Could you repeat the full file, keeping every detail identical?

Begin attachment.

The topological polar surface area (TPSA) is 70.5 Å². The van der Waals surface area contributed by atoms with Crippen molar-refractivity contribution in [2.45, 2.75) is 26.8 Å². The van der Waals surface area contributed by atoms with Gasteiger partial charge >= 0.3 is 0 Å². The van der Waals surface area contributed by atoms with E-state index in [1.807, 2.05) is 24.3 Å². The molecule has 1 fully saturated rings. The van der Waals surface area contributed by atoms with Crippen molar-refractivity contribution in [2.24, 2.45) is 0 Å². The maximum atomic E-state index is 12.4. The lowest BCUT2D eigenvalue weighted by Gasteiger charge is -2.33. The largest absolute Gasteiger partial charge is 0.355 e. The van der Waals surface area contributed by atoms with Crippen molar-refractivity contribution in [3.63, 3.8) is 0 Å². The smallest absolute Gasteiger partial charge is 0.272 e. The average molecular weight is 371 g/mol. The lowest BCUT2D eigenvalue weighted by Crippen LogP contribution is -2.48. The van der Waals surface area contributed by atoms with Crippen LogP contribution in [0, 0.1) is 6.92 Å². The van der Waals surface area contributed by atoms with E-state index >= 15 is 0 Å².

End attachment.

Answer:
The topological polar surface area (TPSA) is 70.5 Å². The van der Waals surface area contributed by atoms with Crippen molar-refractivity contribution in [2.45, 2.75) is 26.8 Å². The van der Waals surface area contributed by atoms with Gasteiger partial charge >= 0.3 is 0 Å². The van der Waals surface area contributed by atoms with E-state index in [1.807, 2.05) is 24.3 Å². The molecule has 1 fully saturated rings. The van der Waals surface area contributed by atoms with Crippen molar-refractivity contribution in [2.24, 2.45) is 0 Å². The maximum atomic E-state index is 12.4. The lowest BCUT2D eigenvalue weighted by Gasteiger charge is -2.33. The largest absolute Gasteiger partial charge is 0.355 e. The van der Waals surface area contributed by atoms with Crippen molar-refractivity contribution in [3.63, 3.8) is 0 Å². The smallest absolute Gasteiger partial charge is 0.272 e. The average molecular weight is 371 g/mol. The lowest BCUT2D eigenvalue weighted by Crippen LogP contribution is -2.48. The van der Waals surface area contributed by atoms with Crippen LogP contribution in [0, 0.1) is 6.92 Å². The van der Waals surface area contributed by atoms with E-state index >= 15 is 0 Å².